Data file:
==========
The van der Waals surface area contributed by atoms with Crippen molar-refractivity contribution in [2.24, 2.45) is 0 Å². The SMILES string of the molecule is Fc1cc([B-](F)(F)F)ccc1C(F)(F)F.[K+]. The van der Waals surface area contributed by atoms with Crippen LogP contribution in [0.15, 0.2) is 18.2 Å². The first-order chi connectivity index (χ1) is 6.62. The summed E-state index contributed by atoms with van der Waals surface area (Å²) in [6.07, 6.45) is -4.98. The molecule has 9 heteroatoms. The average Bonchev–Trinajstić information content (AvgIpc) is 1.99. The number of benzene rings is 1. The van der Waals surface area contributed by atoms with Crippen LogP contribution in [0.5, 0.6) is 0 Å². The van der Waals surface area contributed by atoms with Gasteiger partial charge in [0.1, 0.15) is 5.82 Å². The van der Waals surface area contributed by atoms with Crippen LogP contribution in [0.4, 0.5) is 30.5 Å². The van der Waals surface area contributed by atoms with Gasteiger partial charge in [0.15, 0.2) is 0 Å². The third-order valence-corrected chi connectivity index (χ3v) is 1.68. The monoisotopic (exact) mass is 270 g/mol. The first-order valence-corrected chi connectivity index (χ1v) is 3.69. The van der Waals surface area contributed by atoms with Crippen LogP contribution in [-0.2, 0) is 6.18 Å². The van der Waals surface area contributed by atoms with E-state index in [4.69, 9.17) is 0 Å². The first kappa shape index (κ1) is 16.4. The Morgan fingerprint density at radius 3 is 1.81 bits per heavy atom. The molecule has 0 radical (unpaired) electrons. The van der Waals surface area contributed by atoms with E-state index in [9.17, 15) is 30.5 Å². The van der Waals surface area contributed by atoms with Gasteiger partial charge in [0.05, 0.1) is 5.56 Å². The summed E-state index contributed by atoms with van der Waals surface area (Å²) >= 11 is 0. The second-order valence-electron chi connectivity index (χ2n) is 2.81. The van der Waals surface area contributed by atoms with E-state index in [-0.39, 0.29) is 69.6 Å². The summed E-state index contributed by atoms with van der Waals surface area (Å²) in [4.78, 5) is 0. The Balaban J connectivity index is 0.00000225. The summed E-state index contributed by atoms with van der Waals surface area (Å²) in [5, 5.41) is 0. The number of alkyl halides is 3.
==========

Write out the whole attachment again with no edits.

The van der Waals surface area contributed by atoms with Crippen molar-refractivity contribution in [2.24, 2.45) is 0 Å². The SMILES string of the molecule is Fc1cc([B-](F)(F)F)ccc1C(F)(F)F.[K+]. The van der Waals surface area contributed by atoms with Crippen LogP contribution in [0.15, 0.2) is 18.2 Å². The first-order chi connectivity index (χ1) is 6.62. The summed E-state index contributed by atoms with van der Waals surface area (Å²) in [6.07, 6.45) is -4.98. The molecule has 9 heteroatoms. The average Bonchev–Trinajstić information content (AvgIpc) is 1.99. The number of benzene rings is 1. The van der Waals surface area contributed by atoms with Crippen LogP contribution in [0.5, 0.6) is 0 Å². The van der Waals surface area contributed by atoms with Gasteiger partial charge in [0.1, 0.15) is 5.82 Å². The van der Waals surface area contributed by atoms with Crippen LogP contribution in [0.4, 0.5) is 30.5 Å². The van der Waals surface area contributed by atoms with Gasteiger partial charge in [0.15, 0.2) is 0 Å². The third-order valence-corrected chi connectivity index (χ3v) is 1.68. The monoisotopic (exact) mass is 270 g/mol. The first-order valence-corrected chi connectivity index (χ1v) is 3.69. The van der Waals surface area contributed by atoms with Crippen LogP contribution in [-0.2, 0) is 6.18 Å². The van der Waals surface area contributed by atoms with E-state index in [4.69, 9.17) is 0 Å². The first kappa shape index (κ1) is 16.4. The Morgan fingerprint density at radius 3 is 1.81 bits per heavy atom. The molecule has 0 radical (unpaired) electrons. The van der Waals surface area contributed by atoms with E-state index in [9.17, 15) is 30.5 Å². The van der Waals surface area contributed by atoms with Gasteiger partial charge in [0.05, 0.1) is 5.56 Å². The summed E-state index contributed by atoms with van der Waals surface area (Å²) >= 11 is 0. The second-order valence-electron chi connectivity index (χ2n) is 2.81. The van der Waals surface area contributed by atoms with E-state index in [-0.39, 0.29) is 69.6 Å². The summed E-state index contributed by atoms with van der Waals surface area (Å²) in [4.78, 5) is 0. The Balaban J connectivity index is 0.00000225. The summed E-state index contributed by atoms with van der Waals surface area (Å²) in [5, 5.41) is 0. The number of alkyl halides is 3.